I took a breath, emitted a silent prayer, and dialed the number. The voice was kind, patient, and helpful; we had an appointment. Hanging up, I felt no small sense of accomplishment. Well. Until the actual appointment, anyway.
A decade and a half of self-discipline, prayer, and positive experiences had all but eliminated my fear of the dentist that had accumulated in a mass of oral surgery, painful orthodontics, and dental work in my teens. Now that I live in an impoverished culture, my gratitude for quality dental care has only expanded! But it does mean that occasionally when I get even the best care for my children over there, their teeth have to be readdressed when we visit the U.S. And that means I had to deal with the fears I thought I’d done away with, on a whole new level: with my kids. No less than six trips in three months…and I’d have taken my sons’ place in the chair every time.
Because when our kids have to face the issues that paralyzed us, it’s a whole new ball game.
It’s interesting to me how parenthood reveals the promises we’ve made to ourselves. My daughter will never be an outcast. My son will always be able to do whatever extracurriculars he wants. My kids will always have enough money to do what they want to do. My daughter will never be alone with an adult. My kids will never have to live with that kind of disappointment.
Because even worse than going through it ourselves would be to allow someone we love more than ourselves to endure that pain again.
Do I think that’s wrong? No, I don’t. I think my desire to protect my kids from pain is in an expression of God’s fierce protection of us. The world in the original way He created it was free of suffering, pain, tears—and He’ll set it right that way again.
I do think that God uses these old, hairy fears in us as parents to craft us in a few ways. First, I think it reveals areas of pain in us, perhaps with deeper questions we haven’t addressed. (Although we do have to admit that it was an area of pain!) Why wasn’t I protected? Why wasn’t that important to my parents? It also uncovers what was important to us: to be safe. To be liked. To pursue what energized us. To feel like we can trust those who care for us. Those things are precious to us, and rightly so.
And of course, like anything precious, it can inflate to a disproportionate size. We might become overprotective. Overindulgent. Hypercontrolling. Angry at anyone who would threaten that promise we made to ourselves. Or—as I was subtly tempted to do—negligent in my care for them, simply so they didn’t have to endure pain; so they didn’t have to hold my hand, crying as I stood impotently beside them. Oddly, I think of Tolkien’s Gollum when I imagine these things that have power over us: They disfigure us, supercharge our reactions toward threats, and even isolate us as we cherish “My Precious.”
But secondly, those fears also take us to a new level of being able to turn back to God with our deep-seated cares; to commit them to him afresh when people more precious than our own lives are out there on what we see as a battlefield, vulnerable and underequipped. My mom told me once that when one of her greatest nightmares for her kids became reality, she witnessed unmistakably that God still faithfully carried her through it with every bit of grace required.
God demonstrates great purposes even through such pain–not making the bad good (pastor Tim Keller points to Jesus at Lazarus’ tomb, just before He raises him: He is angry, and weeping. The bad is still bad, and that is why God must overcome it.) But, as is the theme of the entire Bible,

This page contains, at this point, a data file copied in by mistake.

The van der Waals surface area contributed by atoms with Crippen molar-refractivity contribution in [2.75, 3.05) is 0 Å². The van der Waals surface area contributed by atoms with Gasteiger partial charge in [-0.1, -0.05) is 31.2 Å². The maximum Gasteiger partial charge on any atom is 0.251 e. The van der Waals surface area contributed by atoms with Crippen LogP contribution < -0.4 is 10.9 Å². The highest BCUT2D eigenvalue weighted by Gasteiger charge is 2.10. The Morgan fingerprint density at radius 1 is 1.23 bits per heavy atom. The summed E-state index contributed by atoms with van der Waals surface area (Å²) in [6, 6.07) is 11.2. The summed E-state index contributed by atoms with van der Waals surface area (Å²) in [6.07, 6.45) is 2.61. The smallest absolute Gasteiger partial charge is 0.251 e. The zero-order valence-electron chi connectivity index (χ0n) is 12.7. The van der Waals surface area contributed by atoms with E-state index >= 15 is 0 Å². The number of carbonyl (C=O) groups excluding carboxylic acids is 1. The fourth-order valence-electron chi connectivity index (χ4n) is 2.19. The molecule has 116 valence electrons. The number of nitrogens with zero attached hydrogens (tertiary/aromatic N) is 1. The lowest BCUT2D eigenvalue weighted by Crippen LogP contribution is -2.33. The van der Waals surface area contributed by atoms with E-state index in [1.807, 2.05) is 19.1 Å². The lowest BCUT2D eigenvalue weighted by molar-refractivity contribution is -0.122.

The biblical view of things is resurrection–not a future that is just a consolation for the life we never had but a restoration of the life you always wanted. This means that every horrible thing that ever happened will not only be undone and repaired but will in some way make the eventual glory and joy even greater.*
This was true, even in the present life, for my mom. The nightmare now has no hold on her. Her galvanized soul–along with my sister’s, who will pass on this courage to her children–has seen that yes, God’s worthy of entrusting even what’s most valuable to us. And what’s most painful.
Don’t waste the fears you encounter through your kids. Explore them. Allow God to expose, in hindsight, what was taken from you—and how sovereign and loving He was then, and still will be for your kids. Remember: He’s the same Yesterday. Today. Forever.
The great benefit is that then we get to model dealing with that fear with our kids. Which not only heals us more deeply; it helps our kids to be more prepared than we ever were for the battle. We’re no longer just shielding them. We’re equipping them to be stronger than we were. It’s like passing on an immune system of sorts–not that they won’t encounter pain, but that it won’t carry the same crippling effects that still have the power to hobble us now. They’ll be fighters.
And as a side note: don’t understate how God used your past to shape you. Sometimes in our desire to keep our kids from pain or disappointment, we short-circuit their character. I still remember, in the haze of insecurity surrounding my braces, a tremendously intimate time with God as He brought me to Isaiah 40, and the God whose understanding no one can fathom, who gives strength to the weary. All the comfort and security in the world couldn’t buy who God showed Himself to be in that season.
It may be Heaven when I hear answers as deep as my most heart-rending whys. But I can overcome right now, as a sweet, alabaster box of faith–and my kids can, too.
Lord, You have been our dwelling place in all generations. Psalm 90:1
*Keller, Tim. A Reason for God: Belief in an Age of Skepticism. New York City: Riverhead Books (2009).
Talk to us! What’s the hardest part about dealing with our kids’ fears? And what have you done that’s been successful?